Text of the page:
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A Young Anti-Gun Activist Was Shot And Killed Walking To The Store

Delmonte Johnson was a member of Good Kids Mad City, an advocacy group founded in the wake of the Parkland school shooting.

Last updated on September 6, 2018, at 9:37 p.m. ET

Posted on September 6, 2018, at 8:02 p.m. ET

Delmonte volunteering at a shoe giveaway last August.
Carlil Pittman

Delmonte volunteering at a shoe giveaway last August.

A 19-year-old member of an anti–gun violence youth organization was on his way to the store after hanging out at his brother’s basketball practice when he was shot and killed in a Chicago neighborhood Wednesday night, authorities and friends said.

Around 7:30 p.m., Delmonte Johnson was on the sidewalk when someone pulled up in a tan car and fired shots, striking him multiple times in the chest and stomach, leaving him bleeding in the street, Chicago Police spokesperson Norma Pelayo told BuzzFeed News.

Johnson was taken to the University of Chicago Medical Center in critical condition, where he died at 8:16 p.m., officials said.

Active in his church and in several youth organizations, Johnson was a member of Good Kids Mad City, an anti-violence group established after the Parkland, Florida, school massacre, cofounder Carlil Pittman told BuzzFeed News on Thursday.

Spearheaded by young people of color, the nonprofit advocates for more resources to address youth unemployment, mental health, and education. It has hosted several protests and rallies, including its own March for Our Lives event, which Pittman said Johnson had attended.

“He was always at events, protests, marches, he was very involved,” Pittman recalled, describing how Johnson had recently been passing out food and water to people at a shoe giveaway event hosted in response to a controversial "bait truck" sting operation.

“That was the last time I saw him,” Pittman said. “He was helping out, bringing kids inside for their shoes. He would wake up at 6 a.m. to go to stuff like this. He was committed.”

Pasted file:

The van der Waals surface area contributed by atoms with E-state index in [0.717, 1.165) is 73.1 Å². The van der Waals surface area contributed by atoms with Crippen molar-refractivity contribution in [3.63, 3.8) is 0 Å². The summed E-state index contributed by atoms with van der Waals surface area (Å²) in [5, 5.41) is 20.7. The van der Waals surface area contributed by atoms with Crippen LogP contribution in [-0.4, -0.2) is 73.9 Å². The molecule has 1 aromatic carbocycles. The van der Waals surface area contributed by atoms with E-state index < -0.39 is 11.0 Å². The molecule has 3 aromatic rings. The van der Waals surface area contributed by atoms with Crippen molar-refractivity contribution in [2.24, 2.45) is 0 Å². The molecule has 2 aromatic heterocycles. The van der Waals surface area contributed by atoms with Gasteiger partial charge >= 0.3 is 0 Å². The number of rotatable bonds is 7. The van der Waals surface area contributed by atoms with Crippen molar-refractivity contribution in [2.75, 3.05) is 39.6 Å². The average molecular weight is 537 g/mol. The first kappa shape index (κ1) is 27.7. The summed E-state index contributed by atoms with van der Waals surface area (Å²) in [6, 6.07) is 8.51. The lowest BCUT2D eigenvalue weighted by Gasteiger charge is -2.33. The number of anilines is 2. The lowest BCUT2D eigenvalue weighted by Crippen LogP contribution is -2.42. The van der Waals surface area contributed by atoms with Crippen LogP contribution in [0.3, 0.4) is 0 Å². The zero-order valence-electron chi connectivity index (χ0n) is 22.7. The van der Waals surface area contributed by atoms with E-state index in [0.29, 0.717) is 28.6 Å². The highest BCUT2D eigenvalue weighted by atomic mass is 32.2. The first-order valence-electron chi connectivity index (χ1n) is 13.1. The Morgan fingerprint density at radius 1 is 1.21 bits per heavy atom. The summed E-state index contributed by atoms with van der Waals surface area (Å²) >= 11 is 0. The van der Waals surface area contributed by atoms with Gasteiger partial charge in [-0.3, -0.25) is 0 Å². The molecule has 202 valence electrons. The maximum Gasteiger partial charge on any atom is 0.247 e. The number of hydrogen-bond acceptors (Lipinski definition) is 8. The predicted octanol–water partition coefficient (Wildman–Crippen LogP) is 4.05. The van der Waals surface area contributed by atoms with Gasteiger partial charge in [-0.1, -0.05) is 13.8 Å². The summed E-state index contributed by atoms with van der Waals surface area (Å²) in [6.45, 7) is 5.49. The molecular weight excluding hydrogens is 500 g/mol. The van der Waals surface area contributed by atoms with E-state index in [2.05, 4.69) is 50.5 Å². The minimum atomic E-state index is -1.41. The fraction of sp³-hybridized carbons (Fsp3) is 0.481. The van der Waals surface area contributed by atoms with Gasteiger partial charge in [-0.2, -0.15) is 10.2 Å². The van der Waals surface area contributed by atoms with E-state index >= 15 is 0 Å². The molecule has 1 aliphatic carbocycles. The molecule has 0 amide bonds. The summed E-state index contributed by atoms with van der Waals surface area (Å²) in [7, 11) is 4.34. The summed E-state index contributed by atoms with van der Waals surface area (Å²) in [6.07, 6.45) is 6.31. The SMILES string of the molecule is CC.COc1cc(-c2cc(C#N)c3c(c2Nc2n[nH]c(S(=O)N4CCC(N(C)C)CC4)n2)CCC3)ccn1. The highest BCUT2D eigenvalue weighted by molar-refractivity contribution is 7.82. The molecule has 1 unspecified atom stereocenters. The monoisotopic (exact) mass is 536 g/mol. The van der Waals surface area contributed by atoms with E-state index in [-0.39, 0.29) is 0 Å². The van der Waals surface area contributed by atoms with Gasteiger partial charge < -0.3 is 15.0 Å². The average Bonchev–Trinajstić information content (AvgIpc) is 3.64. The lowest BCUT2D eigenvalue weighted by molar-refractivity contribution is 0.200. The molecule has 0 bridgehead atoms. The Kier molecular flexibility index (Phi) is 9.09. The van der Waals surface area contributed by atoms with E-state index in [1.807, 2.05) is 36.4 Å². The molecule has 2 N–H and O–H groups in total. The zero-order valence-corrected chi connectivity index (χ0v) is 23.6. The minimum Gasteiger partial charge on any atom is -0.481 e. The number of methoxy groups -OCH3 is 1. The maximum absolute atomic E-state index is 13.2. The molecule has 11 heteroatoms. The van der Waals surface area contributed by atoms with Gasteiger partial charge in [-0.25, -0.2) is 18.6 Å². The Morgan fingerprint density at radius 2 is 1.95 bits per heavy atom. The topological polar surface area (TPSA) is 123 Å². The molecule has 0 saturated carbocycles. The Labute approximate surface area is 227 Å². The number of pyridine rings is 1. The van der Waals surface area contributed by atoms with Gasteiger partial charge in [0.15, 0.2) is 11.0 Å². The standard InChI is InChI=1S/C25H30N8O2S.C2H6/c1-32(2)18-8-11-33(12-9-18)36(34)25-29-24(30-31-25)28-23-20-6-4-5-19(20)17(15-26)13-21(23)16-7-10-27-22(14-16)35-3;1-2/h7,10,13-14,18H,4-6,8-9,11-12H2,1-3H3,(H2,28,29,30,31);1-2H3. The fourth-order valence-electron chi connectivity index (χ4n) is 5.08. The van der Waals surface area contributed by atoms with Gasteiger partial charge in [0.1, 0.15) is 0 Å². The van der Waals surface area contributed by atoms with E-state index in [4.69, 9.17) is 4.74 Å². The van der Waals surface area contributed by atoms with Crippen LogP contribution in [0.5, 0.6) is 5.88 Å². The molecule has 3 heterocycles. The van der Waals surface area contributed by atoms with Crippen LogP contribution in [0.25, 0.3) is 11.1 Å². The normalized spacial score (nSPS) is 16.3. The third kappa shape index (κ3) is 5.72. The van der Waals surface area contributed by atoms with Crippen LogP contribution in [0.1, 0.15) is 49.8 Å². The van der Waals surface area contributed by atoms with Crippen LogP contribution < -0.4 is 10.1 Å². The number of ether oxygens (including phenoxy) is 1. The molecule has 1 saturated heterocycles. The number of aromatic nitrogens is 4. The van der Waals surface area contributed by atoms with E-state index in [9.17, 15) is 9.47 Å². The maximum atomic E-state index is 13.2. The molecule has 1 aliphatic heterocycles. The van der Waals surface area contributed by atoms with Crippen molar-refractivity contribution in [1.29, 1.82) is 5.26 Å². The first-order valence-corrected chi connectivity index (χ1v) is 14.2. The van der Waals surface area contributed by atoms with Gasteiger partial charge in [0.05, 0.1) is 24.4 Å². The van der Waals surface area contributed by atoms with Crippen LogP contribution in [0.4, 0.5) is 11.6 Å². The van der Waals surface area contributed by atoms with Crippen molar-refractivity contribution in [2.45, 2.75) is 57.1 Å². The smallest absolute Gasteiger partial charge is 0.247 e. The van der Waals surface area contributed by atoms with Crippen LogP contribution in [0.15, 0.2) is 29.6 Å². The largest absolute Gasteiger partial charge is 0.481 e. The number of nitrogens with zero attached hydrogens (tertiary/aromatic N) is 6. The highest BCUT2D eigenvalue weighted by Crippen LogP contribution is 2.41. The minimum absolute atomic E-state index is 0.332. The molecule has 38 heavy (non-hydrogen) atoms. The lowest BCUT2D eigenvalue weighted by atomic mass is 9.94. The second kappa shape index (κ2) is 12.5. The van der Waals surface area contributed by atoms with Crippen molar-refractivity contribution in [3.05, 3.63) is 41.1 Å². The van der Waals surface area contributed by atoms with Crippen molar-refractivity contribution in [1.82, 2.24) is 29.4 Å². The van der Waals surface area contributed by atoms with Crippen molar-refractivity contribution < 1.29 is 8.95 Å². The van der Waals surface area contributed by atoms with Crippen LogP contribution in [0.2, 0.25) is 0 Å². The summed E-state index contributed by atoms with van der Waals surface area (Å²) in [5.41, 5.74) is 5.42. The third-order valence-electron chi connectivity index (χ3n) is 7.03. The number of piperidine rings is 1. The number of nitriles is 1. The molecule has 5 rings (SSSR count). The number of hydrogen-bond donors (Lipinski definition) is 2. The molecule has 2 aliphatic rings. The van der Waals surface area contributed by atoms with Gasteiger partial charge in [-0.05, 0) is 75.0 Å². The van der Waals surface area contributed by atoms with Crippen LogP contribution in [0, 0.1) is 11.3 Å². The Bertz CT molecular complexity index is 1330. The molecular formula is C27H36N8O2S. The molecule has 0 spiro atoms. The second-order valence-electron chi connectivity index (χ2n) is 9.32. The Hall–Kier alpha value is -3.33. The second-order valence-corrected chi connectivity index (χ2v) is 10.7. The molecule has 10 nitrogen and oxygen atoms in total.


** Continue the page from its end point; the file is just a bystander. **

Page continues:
The news of his death rippled across the youth activist community, drawing tributes from Parkland survivors like David Hogg and gun safety groups such as Everytown for Gun Safety and Moms Demand Action, as well as fellow teens and young activists who knew him.

Delmonte Johnson was a 19-year-old who worked with @GKMC18 as an activist to end gun violence in Chicago, last night he was shot to death. This has to end my heart goes out to Delmonte and his family together we will end this. #RememberDelmonteJohnson https://t.co/9JVU4CjVvc

“I met him at the #antibaittruck event a couple weeks ago working hard af,” said this user named Nino. “I am tired of this.”

“Our dear friend #DelmonteJohnson was killed last night — after protesting for years to end #GunViolence. We send our sincerest condolences to his family. We send our frustrations to Chicago legislators,” tweeted Gather, another Chicago activist group.

Amara Eniya, a candidate for Chicago Mayor, recalled her work with the young activist and said he and Good Kids Mad City were an "integral part" of her campaign and was like "family" to her.

"Delmonte Johnson died this week in the same way so many die in Chicago every day," Eniya said. "Particularly tragic in Delmonte's case is how much time he put into working against the very gun violence that killed him. When the other young men of 19 would be socializing and playing sports, he was working as an activist; organizing and representing" his group.

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Johnson loved to dance and play basketball, said Pittman, adding that he knew the certified electrician since they were young.

“He was always into sports and activities, like singing in church,” Pittman added. "He loved a challenge.”

Bishop Vesta Dixon of the Evening Star Missionary Baptist Church told the Chicago Sun-Times that Johnson sang in the choir and was also an usher, calling him a “good kid.”

Police are still investigating why Johnson was killed, and as of Thursday evening, said they have two people of interest in custody.

“He had been volunteering at his brother’s basketball practice and left to go to the store and now he’s gone,” Pittman said. “This just underscores everything we have been working toward and losing him will urge us to push harder for what we deserve and believe in.”

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